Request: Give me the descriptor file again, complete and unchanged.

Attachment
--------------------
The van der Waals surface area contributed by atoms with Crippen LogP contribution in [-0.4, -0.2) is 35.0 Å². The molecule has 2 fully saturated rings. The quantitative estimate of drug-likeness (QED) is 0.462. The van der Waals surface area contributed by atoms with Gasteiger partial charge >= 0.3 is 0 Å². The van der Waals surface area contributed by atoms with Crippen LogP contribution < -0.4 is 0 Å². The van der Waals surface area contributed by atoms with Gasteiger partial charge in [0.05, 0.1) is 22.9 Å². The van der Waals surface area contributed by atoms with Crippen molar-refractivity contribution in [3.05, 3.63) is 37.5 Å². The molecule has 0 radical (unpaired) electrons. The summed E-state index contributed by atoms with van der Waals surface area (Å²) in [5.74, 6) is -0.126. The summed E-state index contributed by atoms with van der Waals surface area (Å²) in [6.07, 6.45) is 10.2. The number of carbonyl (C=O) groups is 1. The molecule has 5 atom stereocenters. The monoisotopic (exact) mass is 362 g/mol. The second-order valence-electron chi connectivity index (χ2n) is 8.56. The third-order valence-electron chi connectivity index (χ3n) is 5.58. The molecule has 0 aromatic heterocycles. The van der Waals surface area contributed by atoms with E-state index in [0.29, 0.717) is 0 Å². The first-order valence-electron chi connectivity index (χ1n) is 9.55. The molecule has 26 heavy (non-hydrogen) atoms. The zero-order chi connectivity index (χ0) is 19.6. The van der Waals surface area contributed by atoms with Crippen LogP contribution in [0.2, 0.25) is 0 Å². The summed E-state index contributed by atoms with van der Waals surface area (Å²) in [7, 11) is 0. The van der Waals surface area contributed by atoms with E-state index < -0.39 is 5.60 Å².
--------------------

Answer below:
The van der Waals surface area contributed by atoms with Crippen LogP contribution in [-0.4, -0.2) is 35.0 Å². The molecule has 2 fully saturated rings. The quantitative estimate of drug-likeness (QED) is 0.462. The van der Waals surface area contributed by atoms with Gasteiger partial charge >= 0.3 is 0 Å². The van der Waals surface area contributed by atoms with Crippen LogP contribution < -0.4 is 0 Å². The van der Waals surface area contributed by atoms with Gasteiger partial charge in [0.05, 0.1) is 22.9 Å². The van der Waals surface area contributed by atoms with Crippen molar-refractivity contribution in [3.05, 3.63) is 37.5 Å². The molecule has 0 radical (unpaired) electrons. The summed E-state index contributed by atoms with van der Waals surface area (Å²) in [5.74, 6) is -0.126. The summed E-state index contributed by atoms with van der Waals surface area (Å²) in [6.07, 6.45) is 10.2. The number of carbonyl (C=O) groups is 1. The molecule has 5 atom stereocenters. The monoisotopic (exact) mass is 362 g/mol. The second-order valence-electron chi connectivity index (χ2n) is 8.56. The third-order valence-electron chi connectivity index (χ3n) is 5.58. The molecule has 0 aromatic heterocycles. The van der Waals surface area contributed by atoms with E-state index in [0.29, 0.717) is 0 Å². The first-order valence-electron chi connectivity index (χ1n) is 9.55. The molecule has 26 heavy (non-hydrogen) atoms. The zero-order chi connectivity index (χ0) is 19.6. The van der Waals surface area contributed by atoms with Crippen LogP contribution in [0.2, 0.25) is 0 Å². The summed E-state index contributed by atoms with van der Waals surface area (Å²) in [7, 11) is 0. The van der Waals surface area contributed by atoms with E-state index < -0.39 is 5.60 Å².